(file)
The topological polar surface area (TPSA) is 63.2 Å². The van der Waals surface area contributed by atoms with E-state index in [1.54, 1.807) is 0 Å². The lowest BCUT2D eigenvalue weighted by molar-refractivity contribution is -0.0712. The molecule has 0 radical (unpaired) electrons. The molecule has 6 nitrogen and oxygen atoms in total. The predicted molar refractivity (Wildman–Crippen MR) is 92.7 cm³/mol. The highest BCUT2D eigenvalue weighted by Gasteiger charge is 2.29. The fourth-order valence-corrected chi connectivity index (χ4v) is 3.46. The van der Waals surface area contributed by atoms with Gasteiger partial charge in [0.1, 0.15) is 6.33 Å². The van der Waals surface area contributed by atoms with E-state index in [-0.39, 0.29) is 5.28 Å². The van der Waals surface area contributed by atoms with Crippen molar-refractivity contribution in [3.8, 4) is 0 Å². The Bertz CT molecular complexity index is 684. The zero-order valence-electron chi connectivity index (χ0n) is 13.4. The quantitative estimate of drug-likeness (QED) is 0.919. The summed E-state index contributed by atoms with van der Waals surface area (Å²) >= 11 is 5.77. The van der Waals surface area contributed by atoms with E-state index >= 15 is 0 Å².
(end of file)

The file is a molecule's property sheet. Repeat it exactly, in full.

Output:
The topological polar surface area (TPSA) is 63.2 Å². The van der Waals surface area contributed by atoms with E-state index in [1.54, 1.807) is 0 Å². The lowest BCUT2D eigenvalue weighted by molar-refractivity contribution is -0.0712. The molecule has 0 radical (unpaired) electrons. The molecule has 6 nitrogen and oxygen atoms in total. The predicted molar refractivity (Wildman–Crippen MR) is 92.7 cm³/mol. The highest BCUT2D eigenvalue weighted by Gasteiger charge is 2.29. The fourth-order valence-corrected chi connectivity index (χ4v) is 3.46. The van der Waals surface area contributed by atoms with Gasteiger partial charge in [0.1, 0.15) is 6.33 Å². The van der Waals surface area contributed by atoms with E-state index in [-0.39, 0.29) is 5.28 Å². The van der Waals surface area contributed by atoms with Crippen molar-refractivity contribution in [3.8, 4) is 0 Å². The Bertz CT molecular complexity index is 684. The zero-order valence-electron chi connectivity index (χ0n) is 13.4. The quantitative estimate of drug-likeness (QED) is 0.919. The summed E-state index contributed by atoms with van der Waals surface area (Å²) >= 11 is 5.77. The van der Waals surface area contributed by atoms with E-state index >= 15 is 0 Å².